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“3C4A” docuseries

What’s the most common misconception about asexuality that you’ve encountered?

That asexuals don’t have sex or that they don’t want to be in relationships at all (including romantic ones). Huge misconception.

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“3C4A” docuseries screencap 1

What advice would you give to any asexual individuals out there who might be struggling with their orientation?

You are valid. Everything that you feel is valid.

You are not obligated to take on the emotional labor of trying to explain to every hard headed person why what you feel is real. So, if they ask and you’re exhausted from explaining, you don’t have to tell them. Google is their best friend OR just show them by living boldly and unapologetically asexually.

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“3C4A” docuseries screencap 2

If you’re struggling to accept that you are asexual, it’s OK. Take the time you need to grow into yourself and parts of your identity. Talk to people you trust whom you can confide in.

It’s OK.

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“3C4A” docuseries screencap 3

Finally, where can people find out more about your work?

As of right now I don’t have a portfolio up, and I currently have a website that’s WIP. For now if people want to they could follow me on my Instagram at soeulcinema sometimes I post previews of my work there.

Or if they’re really curious and can’t wait they can simply ask me and I can send them a private link.

And I’m also currently in the process of creating a web series called “I Don’t Give A F*ck” that focuses on the lives of two WOC, one who is a asexual Filipina, and the other who’s a black pansexual and sexually liberated woman. As of right now we’re raising funds to get the project off the ground but if anyone is interested in following the journey of our production they can follow us on Facebook or Twitter and if they want you can support us on our Indiegogo page by donating or sharing!

All links are below:


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“Skin is Black” docuseries
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“Skin is Black” docuseries

Thank you, Vic, for participating in this interview and this project. It’s very much appreciated.

Signal Boost: IDGAF Webseries

Hello all!

A future interviewee has an IndieGoGo Campaign that just opened and is looking to raise funds for a comedy series, created by ace POC and featuring ace POC.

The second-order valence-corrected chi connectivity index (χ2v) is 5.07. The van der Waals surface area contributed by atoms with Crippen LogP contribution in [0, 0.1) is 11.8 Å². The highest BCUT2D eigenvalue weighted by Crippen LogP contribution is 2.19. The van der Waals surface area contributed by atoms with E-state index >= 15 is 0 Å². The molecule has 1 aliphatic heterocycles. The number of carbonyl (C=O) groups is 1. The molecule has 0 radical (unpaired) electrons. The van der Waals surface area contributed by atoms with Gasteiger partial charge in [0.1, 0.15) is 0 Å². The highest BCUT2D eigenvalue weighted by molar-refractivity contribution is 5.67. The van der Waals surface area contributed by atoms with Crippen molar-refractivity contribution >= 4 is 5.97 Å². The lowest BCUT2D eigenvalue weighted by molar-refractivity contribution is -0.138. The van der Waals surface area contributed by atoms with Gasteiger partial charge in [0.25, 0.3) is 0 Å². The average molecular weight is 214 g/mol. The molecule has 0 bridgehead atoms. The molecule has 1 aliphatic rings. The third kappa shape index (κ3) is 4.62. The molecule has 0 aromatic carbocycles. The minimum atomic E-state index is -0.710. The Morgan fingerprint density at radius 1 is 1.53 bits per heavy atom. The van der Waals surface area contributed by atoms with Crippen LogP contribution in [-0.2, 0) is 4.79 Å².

Here’s the description of the series from the campaign page:

“I Don’t Give a F*ck is a dramatic comedy web series that centers on the perspective of two women of color who are trying to figure out how to navigate life and relationships from an asexual and sex-positive lense. It is a show that will not only further the already lacking visibility of asexual characters in mainstream media, but highlight other sexual and romantic spectrums that are often not discussed candidly. Crowdfunding this series will create the opportunity for these stories to be told.”

It’s no secret that the ace community has a real problem when it comes to centering white narratives. What little coverage of asexuality is in the mainstream tends to focus entirely on white asexual people. The community needs to do a better job boosting the voices of ace POC and supporting their work. Supporting a series like this is so important and it helps examine asexuality through a more intersectional lens. Plus, the series just sounds awesome and funny in general. It’s definitely something I’m going to watch.

Bottom line: getting this series funded is super important! So go there, donate, and signal boost the hell out of them! They deserve it 🙂

The campaign link, again:

Thanks, everybody!

Signal Boost: Writing the Other Master Classes

Hello all!

I have a very special signal boost today and I am so incredibly excited. I’m honestly giddy and I have been waiting forever to share this:

I’m teaching a seminar in September! 😀

It’s part of the Writing the Other series and I literally cannot believe I’m writing that. Writing the Other is an amazing course run by K. Tempest Bradford and Nisi Shawl, two women who I very much admire. I am beyond honored to have been offered this incredible opportunity. And I cannot believe I’m included among some truly amazing people. Seriously, just look at all the seminars being offered. How am I part of this much awesome!?

Anyhow, registration is now open for the seminars. Here’s the press release for the seminars as well as links where you can get more information:

Press Release: Writing the Other Fall 2016 Master Class Series

Press Contact: K Tempest Bradford,

Writers know that it’s important to write about characters whose gender, sexual orientation, religion, racial heritage, or other aspect of identity differs from their own. But many are afraid to do so for fear that they will get it wrong–horribly, offensively wrong–and think it is better not even to try. In truth, it is possible to write the Other sensitively and convincingly, and the Writing the Other Master Class Series can start you on the path to doing just that.

Registration is now open for our Fall 2016 Master Classes. This series of six 2-hour seminars run from late August to late September, and include classes that dive deep into Writing the Other topics, such as: Writing Native American Characters, Diversity and Inclusion for Comic and Graphic Novel Writers and Artists, Writing for Trans and Non-Binary Narratives, and more. Each seminar allows writers the opportunity to learn from and have a dialogue with experts in each subject, such as scholar Debbie Reese, author Sara Ryan, and Writing the Other authors Nisi Shawl and Cynthia Ward.

Writers may take individual seminars or sign up for the whole series. Scholarships are available for writers who need financial aid.

Seminars begin August 27th and run through September 27th. Visit for all details, dates, and times.

Workshop Details